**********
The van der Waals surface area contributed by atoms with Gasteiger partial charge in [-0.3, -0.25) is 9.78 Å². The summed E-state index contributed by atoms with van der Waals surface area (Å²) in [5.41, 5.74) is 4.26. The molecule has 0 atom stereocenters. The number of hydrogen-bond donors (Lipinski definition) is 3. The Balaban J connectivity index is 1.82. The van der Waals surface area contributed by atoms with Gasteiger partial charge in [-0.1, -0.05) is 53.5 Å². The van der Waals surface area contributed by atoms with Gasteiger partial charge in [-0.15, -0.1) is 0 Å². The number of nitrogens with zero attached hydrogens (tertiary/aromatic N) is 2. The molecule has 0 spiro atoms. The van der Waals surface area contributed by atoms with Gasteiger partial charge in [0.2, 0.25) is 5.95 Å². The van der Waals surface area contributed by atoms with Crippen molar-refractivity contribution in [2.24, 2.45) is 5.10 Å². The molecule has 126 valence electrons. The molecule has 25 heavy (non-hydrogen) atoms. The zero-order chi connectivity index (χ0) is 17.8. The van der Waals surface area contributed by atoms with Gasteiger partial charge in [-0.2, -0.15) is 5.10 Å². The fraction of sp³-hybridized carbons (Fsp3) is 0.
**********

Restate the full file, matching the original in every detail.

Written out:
The van der Waals surface area contributed by atoms with Gasteiger partial charge in [-0.3, -0.25) is 9.78 Å². The summed E-state index contributed by atoms with van der Waals surface area (Å²) in [5.41, 5.74) is 4.26. The molecule has 0 atom stereocenters. The number of hydrogen-bond donors (Lipinski definition) is 3. The Balaban J connectivity index is 1.82. The van der Waals surface area contributed by atoms with Gasteiger partial charge in [-0.1, -0.05) is 53.5 Å². The van der Waals surface area contributed by atoms with Gasteiger partial charge in [-0.15, -0.1) is 0 Å². The number of nitrogens with zero attached hydrogens (tertiary/aromatic N) is 2. The molecule has 0 spiro atoms. The van der Waals surface area contributed by atoms with Gasteiger partial charge in [0.2, 0.25) is 5.95 Å². The van der Waals surface area contributed by atoms with Crippen molar-refractivity contribution in [2.24, 2.45) is 5.10 Å². The molecule has 126 valence electrons. The molecule has 25 heavy (non-hydrogen) atoms. The zero-order chi connectivity index (χ0) is 17.8. The van der Waals surface area contributed by atoms with Gasteiger partial charge in [-0.2, -0.15) is 5.10 Å². The fraction of sp³-hybridized carbons (Fsp3) is 0.